As the coronavirus pandemic accelerates across Latin America, allegations of bribery and corruption have also increased.
In April, when the epicentre of the pandemic was in Europe, the OECD warned that the pandemic could “create environments that are ripe for corruption”, noting that “many of the detected cases of foreign bribery have occurred in the health industry.”
Drago Kos, Chair of the OECD Working Group on Bribery, cautioned that “the high risk of corruption poses a major challenge to tackling this global health crisis,” encouraging countries to work to “ensure their efforts to overcome this crisis are not weakened by corruption”. Unfortunately, such warnings appear to have done little to stem the epidemic of corruption that followed the coronavirus spread across Latin America.
Brazil’s federal police have commenced numerous investigations into corruption occurring during the coronavirus pandemic, including investigating three state governors and other senior officials:
The governor of Rio faces the possibility of impeachment for allegedly embezzling money through emergency field hospitals. Former Ecuadorian president Abdalá Bucaram was arrested during an investigation into suspected corruption relating to the purchase of medical supplies.
The Bolivian minister for health was detained following an investigation into allegations relating to inflated prices being paid for ventilators. Similar allegations abound across the region.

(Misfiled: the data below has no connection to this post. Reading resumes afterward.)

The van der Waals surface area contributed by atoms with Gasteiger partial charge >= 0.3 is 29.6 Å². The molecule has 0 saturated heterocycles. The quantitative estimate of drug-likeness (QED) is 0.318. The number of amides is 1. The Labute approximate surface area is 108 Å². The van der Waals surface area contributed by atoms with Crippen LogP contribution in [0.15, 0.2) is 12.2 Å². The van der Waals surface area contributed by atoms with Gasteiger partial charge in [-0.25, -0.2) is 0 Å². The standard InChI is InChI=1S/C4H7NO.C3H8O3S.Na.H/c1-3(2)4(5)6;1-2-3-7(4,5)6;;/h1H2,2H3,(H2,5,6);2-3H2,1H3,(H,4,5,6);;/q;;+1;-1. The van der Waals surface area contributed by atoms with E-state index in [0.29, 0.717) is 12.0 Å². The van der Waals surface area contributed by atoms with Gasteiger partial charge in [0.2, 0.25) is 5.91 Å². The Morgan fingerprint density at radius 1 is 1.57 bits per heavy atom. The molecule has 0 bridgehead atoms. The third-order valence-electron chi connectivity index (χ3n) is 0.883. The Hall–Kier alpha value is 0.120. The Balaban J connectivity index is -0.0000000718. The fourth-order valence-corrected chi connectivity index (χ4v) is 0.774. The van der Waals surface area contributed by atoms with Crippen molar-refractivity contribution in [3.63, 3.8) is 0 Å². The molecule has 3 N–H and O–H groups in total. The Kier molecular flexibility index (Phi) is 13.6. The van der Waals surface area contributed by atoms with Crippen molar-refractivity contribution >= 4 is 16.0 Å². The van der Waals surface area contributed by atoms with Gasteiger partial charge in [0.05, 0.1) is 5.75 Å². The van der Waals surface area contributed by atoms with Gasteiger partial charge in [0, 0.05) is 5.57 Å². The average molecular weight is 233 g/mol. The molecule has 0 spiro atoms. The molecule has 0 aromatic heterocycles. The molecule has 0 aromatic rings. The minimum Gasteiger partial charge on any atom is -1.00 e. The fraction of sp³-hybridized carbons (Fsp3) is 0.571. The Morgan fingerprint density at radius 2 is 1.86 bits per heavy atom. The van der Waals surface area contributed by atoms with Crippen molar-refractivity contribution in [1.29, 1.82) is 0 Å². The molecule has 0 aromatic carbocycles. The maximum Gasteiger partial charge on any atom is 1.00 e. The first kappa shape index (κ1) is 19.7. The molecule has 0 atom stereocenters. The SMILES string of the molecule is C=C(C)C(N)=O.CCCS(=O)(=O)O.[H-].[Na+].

It is perhaps of little surprise that the pandemic has precipitated an increase in corruption in a region where corruption and bribery are thought to be commonplace. The region has however experienced increasingly robust efforts to tackle the surge in corruption.
Recent evidence of increasingly effective efforts to tackle corruption came with news that Guatemala had arrested two sons of the former Panamanian President Ricardo Martinelli in relation to a bribery and money laundering scandal involving Odebrecht, a major Brazilian construction company. The arrests followed the decision of US prosecutors to charge the pair. Odebrecht has admitted paying bribes across 12 Latin American countries in order to secure contracts, in a huge scandal which has seen two former Panamanian presidents indicted for corruption and many high profile individuals across the region implicated.
The recent increase in corruption comes when sadly, over 90,000 people across Latin America have already died from coronavirus. Proof of widespread efforts to illegally profit from the human suffering the coronavirus pandemic has brought may further have the effect of hardening attitudes against corruption in the region.